{ "author": "Jacob Schreiber", "contact": "jmschr@cs.washington.edu", "title": "Bioinformatics", "date": "4/23/15" }
In [6]:
from IPython.display import YouTubeVideo
YouTubeVideo('3f_21N3wcX8')
Out[6]:

In the mid 18th century, an astronomer by the name of Tobias Mayer was interested in studying the moon. Specifically, he was interested in how even though the moon presents the same face to the Earth in general, it wobbles slightly over the course of a month in a phenomena known as the libration of the moon. Mayer was attempting to mathematically model this libration based on his understanding of both its elliptical orbit around the Earth, and its non-perpendicular tilt with respect to the axis between the Earth and the sun. In this venture, he had derived an equation which described this motion, which looked like the following:

\begin{equation} {\color{red}{\beta}} - x = y {\color{red}{\alpha}} - z {\color{red}{\alpha}} sin {\color{red}{\theta}} \end{equation}

where variables in black were known constants and variables in red were variables he was trying to estimate. To make these estimates, he made several observations of a specific crater on the moon over time and wanted to infer these values using the observations. A simple way to solve this problem would be to get three observations and use simple linear algebra to solve for three constants from three equations. The problem, however, is that Mayer had many more than three observations and was unsure how to solve this problem. He ended up clustering his observations in order to maximize the contrast and use averaging to reduce it down to a set of three observations. This was the first step towards an algorithm some of you know as least squares regression, or linear regression, which is one of the most basic machine learning algorithms which exist.

What is Machine Learning?

The general definition of artificial intelligence is:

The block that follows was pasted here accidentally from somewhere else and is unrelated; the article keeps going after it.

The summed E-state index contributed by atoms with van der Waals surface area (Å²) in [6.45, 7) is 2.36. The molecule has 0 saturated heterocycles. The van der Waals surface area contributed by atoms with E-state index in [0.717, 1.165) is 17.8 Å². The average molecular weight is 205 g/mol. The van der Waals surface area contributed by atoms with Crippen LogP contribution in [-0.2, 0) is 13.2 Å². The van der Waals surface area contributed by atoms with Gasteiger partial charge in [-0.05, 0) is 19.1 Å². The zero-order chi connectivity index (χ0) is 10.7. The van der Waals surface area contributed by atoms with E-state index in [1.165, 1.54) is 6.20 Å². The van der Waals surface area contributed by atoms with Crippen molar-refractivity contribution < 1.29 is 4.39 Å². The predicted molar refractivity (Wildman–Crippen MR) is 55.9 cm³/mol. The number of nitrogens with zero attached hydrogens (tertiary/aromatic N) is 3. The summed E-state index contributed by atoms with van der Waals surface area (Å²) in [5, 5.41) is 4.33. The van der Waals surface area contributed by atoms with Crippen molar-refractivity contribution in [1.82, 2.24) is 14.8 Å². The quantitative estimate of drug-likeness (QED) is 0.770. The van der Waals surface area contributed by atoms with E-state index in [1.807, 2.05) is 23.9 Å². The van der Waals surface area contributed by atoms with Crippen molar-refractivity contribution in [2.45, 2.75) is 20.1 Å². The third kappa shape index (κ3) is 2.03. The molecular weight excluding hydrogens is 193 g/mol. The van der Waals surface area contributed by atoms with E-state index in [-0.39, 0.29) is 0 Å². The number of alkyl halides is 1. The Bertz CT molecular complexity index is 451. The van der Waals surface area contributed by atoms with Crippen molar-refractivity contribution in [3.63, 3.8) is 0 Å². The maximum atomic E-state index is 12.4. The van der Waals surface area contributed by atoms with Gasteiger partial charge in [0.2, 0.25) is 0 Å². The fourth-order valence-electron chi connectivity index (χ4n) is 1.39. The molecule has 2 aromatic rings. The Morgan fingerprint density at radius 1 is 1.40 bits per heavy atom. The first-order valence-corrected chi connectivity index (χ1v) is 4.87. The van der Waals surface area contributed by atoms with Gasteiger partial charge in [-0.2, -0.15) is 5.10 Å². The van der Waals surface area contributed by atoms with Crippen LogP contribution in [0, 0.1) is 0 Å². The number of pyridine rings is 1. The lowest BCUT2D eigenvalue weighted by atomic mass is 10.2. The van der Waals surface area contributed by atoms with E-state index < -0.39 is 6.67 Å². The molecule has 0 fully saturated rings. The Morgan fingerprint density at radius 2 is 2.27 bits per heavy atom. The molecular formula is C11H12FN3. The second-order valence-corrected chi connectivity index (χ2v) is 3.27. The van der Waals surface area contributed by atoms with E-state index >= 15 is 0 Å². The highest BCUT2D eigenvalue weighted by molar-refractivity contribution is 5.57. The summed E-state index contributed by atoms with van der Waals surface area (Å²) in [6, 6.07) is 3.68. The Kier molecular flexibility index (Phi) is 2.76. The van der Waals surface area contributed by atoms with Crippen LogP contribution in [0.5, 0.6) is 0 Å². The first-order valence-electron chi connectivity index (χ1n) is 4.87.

improve performance P at task T with regard to experience E.

At face value, this seems like a very vague definition, possibly too general to even mean anything. However, the more I have delved into machine learning the more I have found that that statement is just as precise as you can describe the field given its breadth. However, we can try to incorporate more information into it to make the problem statement more meaningful. Lets take the words of the great 21st century philosopher Ashley Tisdale;

How do you love someone without getting hurt?

In her case the answer is likely good parenting, but we can rework this question into something more meaningful for our goal

How do you pursue something you want while minimizing negative outcomes?

This is still a bit abstract. Computers don't know what the concept of 'goals' or 'pain' are necessarily. Lets try one more time.

In what manner should you act such that you minimize loss?

We can now make better sense of the abstract definition above. Machine learning is about building 'intelligent' systems, which will take in data from the real world and make predictions as to how they should act given the minimization of a loss function. This loss function describes the "pain" associated with making a wrong decision. This distinction is extremely useful when it is unclear how you should act.

Linear Regression

To delve in, lets start with the model which Tobias Mayer was making his first steps towards; linear regression. The general problem statement is that you have a set of $d$ features as your input which can be either continuous or discrete, and you want to make a prediction as to the output, where the output is some continuous number assumed to be a linear combination of the features. Your goal is to learn weights on each of these features such that you minimize your loss when making a prediction. More formally, your problem statement is the following:

\begin{equation} \hat{y} = w_{0} + \sum\limits_{i=1}^{d} w_{i}x_{i} \end{equation}

Lets consider a simple example--predicting the price of a house. You have features about the house, such as square footage, number of bedrooms, and presence of a garage, which would likely all have positive weights of varying magnitude. However, you also have things such as local crime rate, distance to the nearest bus, and dead people in closets, which would have negative weights associated with them as they all cause the price to go down.

Since it is difficult to visualize more than one input dimension, lets look at some random data I generated in one dimension, with the understanding that this generalizes to as many dimensions as you want trivially.

In [7]:
import numpy as np
%pylab inline
import seaborn as sns

x = range(1,100)
X = np.array( [x] ).T
y =  25 + np.random.randn( 99 ) * 10 + np.arange( 1, 100 )

plt.figure( figsize=(16, 8))
plt.xlabel( "Input" )
plt.ylabel( "Output" ) 
plt.scatter( x, y, c='c', alpha=0.6, s=75, linewidth=0 )
Populating the interactive namespace from numpy and matplotlib
WARNING: pylab import has clobbered these variables: ['character']
`%matplotlib` prevents importing * from pylab and numpy
Out[7]:
<matplotlib.collections.PathCollection at 0x194d1c18>